Events, exhibitions, television, and publications also sought to increase cultural exchange and awareness. Puerto Rican government officials and musicians regularly traveled to appear at events like Philadelphia’s North City Festival and Camden’s Saint John the Baptist Parade. In the early 1970s, North Philadelphia activist Maria Lina Bonet (1924-97) convinced Pan American Airlines to transport displays and artifacts from the island free of charge in order to stage a large exhibit on Puerto Rican life and art in Center City. Similarly, the Please Touch Museum mounted a “Salute to Puerto Rico” in 1984. These events dovetailed with sustained cultural programs by organizations like Taller Puertorriqueño and neighborhood festivals. Beginning in 1970, WPVI-TV broadcast a weekly half-hour show titled “Puerto Rican Panorama” for more than twenty years. During the 1980s and 1990s, Community Focus, a bilingual weekly newspaper, ran regular features on Puerto Rican history and politics.

Growing Puerto Rican nationalism impacted the Philadelphia region, where it intersected with civil rights activism, Black Power advocacy, and opposition to the Vietnam War. Leftist Puerto Rican groups drew direct connections between the island’s colonial status and the depressed economic condition of mainland barrio residents, but sometimes struggled to balance those causes. When Philadelphia’s chapter of the Young Lords occupied a North Philadelphia church in 1970 to offer legal aid and fight local drug trafficking, their prominent display of the Puerto Rican flag disturbed some of the black congregation, while others were eager to collaborate with the Lords on community programs. Across the river, flags and signs reading “Puerto Rico Libre!” lined the streets during an uprising following an altercation between a Puerto Rican motorist and Camden police in 1971. The Movimiento Pro Independencia (MPI), which evolved into the mainland division of the Puerto Rican Socialist Party (PSP), attracted members in New Jersey and Pennsylvania. Puerto Rican independence figured prominently in the “Bicentennial without Colonies,” staged by the PSP and allied organizations in Fairmount Park in 1976. The parade and demonstration drew approximately forty thousand participants, despite the Rizzo administration’s efforts to discourage the event. Beginning in the late 1970s, Philadelphia’s Puerto Rican Alliance, under the leadership of figures including Juan Ramos (b. 1951), Angel Ortiz (b. 1941), and Ralph Acosta (b. 1934), carried on the mantle of addressing both city and island issues.

Concern over the impact of the American naval base on the Puerto Rican island of Vieques also resonated on the mainland. Decades of heavy weapons testing contaminated the environment, endangered public heath, and threatened the livelihood of local fishermen. The navy’s activities recurrently drew protests from Puerto Rican populations and Philadelphia members of the Vieques Support Network. Even after the Navy withdrew in 2003, serious environmental damage and health risks remained.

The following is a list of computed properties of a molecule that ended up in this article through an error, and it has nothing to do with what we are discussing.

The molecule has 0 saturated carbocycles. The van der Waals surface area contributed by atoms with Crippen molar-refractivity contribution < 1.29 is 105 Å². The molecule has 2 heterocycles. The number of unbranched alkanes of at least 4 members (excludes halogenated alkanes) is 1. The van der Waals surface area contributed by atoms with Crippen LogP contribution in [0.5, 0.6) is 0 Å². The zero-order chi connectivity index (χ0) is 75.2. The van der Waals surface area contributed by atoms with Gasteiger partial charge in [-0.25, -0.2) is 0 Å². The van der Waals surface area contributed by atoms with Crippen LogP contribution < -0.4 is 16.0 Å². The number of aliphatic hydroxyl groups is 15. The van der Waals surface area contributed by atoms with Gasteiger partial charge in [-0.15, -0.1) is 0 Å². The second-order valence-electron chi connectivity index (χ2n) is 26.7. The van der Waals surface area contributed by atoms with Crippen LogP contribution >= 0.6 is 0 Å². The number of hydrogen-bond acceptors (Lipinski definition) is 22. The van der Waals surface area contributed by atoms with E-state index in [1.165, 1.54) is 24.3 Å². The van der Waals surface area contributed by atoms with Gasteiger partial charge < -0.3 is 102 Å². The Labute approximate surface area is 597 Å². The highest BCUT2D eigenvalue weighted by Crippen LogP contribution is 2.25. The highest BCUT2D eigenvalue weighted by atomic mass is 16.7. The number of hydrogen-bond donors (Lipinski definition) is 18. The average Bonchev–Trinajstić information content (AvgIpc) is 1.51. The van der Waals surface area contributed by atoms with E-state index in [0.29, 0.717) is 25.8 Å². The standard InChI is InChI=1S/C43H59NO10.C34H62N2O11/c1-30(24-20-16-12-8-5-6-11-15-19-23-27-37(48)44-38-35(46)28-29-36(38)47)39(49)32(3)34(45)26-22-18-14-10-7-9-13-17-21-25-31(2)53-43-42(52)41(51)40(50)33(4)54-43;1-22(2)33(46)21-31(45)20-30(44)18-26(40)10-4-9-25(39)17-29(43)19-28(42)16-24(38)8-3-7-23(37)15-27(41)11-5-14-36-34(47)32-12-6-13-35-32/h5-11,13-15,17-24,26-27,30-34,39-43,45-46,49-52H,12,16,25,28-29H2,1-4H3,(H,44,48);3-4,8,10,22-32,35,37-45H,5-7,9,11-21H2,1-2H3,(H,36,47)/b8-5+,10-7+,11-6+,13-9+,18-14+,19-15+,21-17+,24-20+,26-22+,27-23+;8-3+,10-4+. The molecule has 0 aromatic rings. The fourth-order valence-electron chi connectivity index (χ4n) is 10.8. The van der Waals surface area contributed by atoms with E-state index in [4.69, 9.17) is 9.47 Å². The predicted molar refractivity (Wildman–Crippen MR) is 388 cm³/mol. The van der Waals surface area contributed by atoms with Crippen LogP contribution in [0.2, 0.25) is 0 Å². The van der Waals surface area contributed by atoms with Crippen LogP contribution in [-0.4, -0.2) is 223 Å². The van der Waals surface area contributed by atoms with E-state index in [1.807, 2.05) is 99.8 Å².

[caption id="attachment_25841" align="alignright" width="300"]Dancers performing a traditional Puerto Rican dance at the Festival de Bambulaé. Dancers performing the traditional Puerto Rican dance Bomba y Plena are accompanied by drumming and singing at the Festival de BambulaéŽ. (Visit Philadelphia)[/caption]

Economic connections between Philadelphia-area companies and Puerto Rico grew more complex toward the end of the twentieth century. As manufacturing concerns decreased their presence in Pennsylvania and New Jersey, they took advantage of generous corporate tax incentives and lower labor costs available in Puerto Rico. In the 1960s and 1970s companies including metal products fabricator Perry Equipment, toy producer De Luxe Reading Corporation, and garment maker Rosenau Brothers started production on the island. First Pennsylvania Bank acquired financial interests in Puerto Rico as part of an aggressive growth strategy. The movement of pharmaceutical and medical supply companies such as Wyeth Labs and National Label Company followed in the 1980s and 1990s. With waves of business consolidation, conglomerates including Campbell Soup Company, GlaxoSmithKline, Alco Standard, and Sun Oil operated facilities in Puerto Rico as well as the mid-Atlantic region.

Migration Persists

Migration from Puerto Rico to the Philadelphia region continued throughout the late twentieth and early twenty-first centuries. For many families, movement between the island and mainland was bidirectional as economic and personal circumstances changed. Economic turmoil on the island brought increased migration to Philadelphia as it grew to house the second-largest mainland concentration of Puerto Ricans. In July 2016, the U.S. Congress enacted the Puerto Rico Oversight, Management and Economic Stability Act (PROMESA) to address the island’s growing debt crisis and the possibility of lawsuits from creditors. Puerto Rican populations in the mid-Atlantic joined their Caribbean counterparts in criticizing the power granted to an unelected financial oversight board. 

Over several centuries, ties between the Philadelphia region and Puerto Rico formed and evolved within colonial structures. Economic connections moved from the trade of agricultural commodities to infrastructure development and capital-intensive production facilities. The nature of those economic links in turn encouraged flows of labor migration to the mainland and capital migration to the island. Political advocacy, cultural events, and tourism added complexity to regional relationships. Overall, the mid-Atlantic’s myriad connections to Puerto Rico represent a microcosm of broader processes of globalization.